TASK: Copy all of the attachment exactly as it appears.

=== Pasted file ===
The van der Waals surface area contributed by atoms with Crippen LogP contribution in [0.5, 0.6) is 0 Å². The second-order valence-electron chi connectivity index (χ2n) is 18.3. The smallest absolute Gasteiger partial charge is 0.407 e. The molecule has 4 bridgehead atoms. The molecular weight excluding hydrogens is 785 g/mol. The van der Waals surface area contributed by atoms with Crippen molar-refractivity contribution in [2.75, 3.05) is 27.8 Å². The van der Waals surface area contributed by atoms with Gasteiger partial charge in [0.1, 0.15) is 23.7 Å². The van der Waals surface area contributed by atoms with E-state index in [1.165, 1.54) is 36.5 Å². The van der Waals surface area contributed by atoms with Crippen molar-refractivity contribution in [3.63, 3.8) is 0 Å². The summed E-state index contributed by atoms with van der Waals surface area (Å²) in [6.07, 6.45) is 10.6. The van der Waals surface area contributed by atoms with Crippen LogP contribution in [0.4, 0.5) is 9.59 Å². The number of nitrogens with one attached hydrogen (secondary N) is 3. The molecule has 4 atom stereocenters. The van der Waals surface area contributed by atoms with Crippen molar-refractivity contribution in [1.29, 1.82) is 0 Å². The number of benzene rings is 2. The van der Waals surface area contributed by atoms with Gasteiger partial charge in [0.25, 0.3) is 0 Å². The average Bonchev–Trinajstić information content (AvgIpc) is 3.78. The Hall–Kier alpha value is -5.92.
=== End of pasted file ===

The van der Waals surface area contributed by atoms with Crippen LogP contribution in [0.5, 0.6) is 0 Å². The second-order valence-electron chi connectivity index (χ2n) is 18.3. The smallest absolute Gasteiger partial charge is 0.407 e. The molecule has 4 bridgehead atoms. The molecular weight excluding hydrogens is 785 g/mol. The van der Waals surface area contributed by atoms with Crippen molar-refractivity contribution in [2.75, 3.05) is 27.8 Å². The van der Waals surface area contributed by atoms with Gasteiger partial charge in [0.1, 0.15) is 23.7 Å². The van der Waals surface area contributed by atoms with E-state index in [1.165, 1.54) is 36.5 Å². The van der Waals surface area contributed by atoms with Crippen molar-refractivity contribution in [3.63, 3.8) is 0 Å². The summed E-state index contributed by atoms with van der Waals surface area (Å²) in [6.07, 6.45) is 10.6. The van der Waals surface area contributed by atoms with Crippen LogP contribution in [0.4, 0.5) is 9.59 Å². The number of nitrogens with one attached hydrogen (secondary N) is 3. The molecule has 4 atom stereocenters. The van der Waals surface area contributed by atoms with Crippen molar-refractivity contribution in [1.29, 1.82) is 0 Å². The number of benzene rings is 2. The van der Waals surface area contributed by atoms with Gasteiger partial charge in [0.25, 0.3) is 0 Å². The average Bonchev–Trinajstić information content (AvgIpc) is 3.78. The Hall–Kier alpha value is -5.92.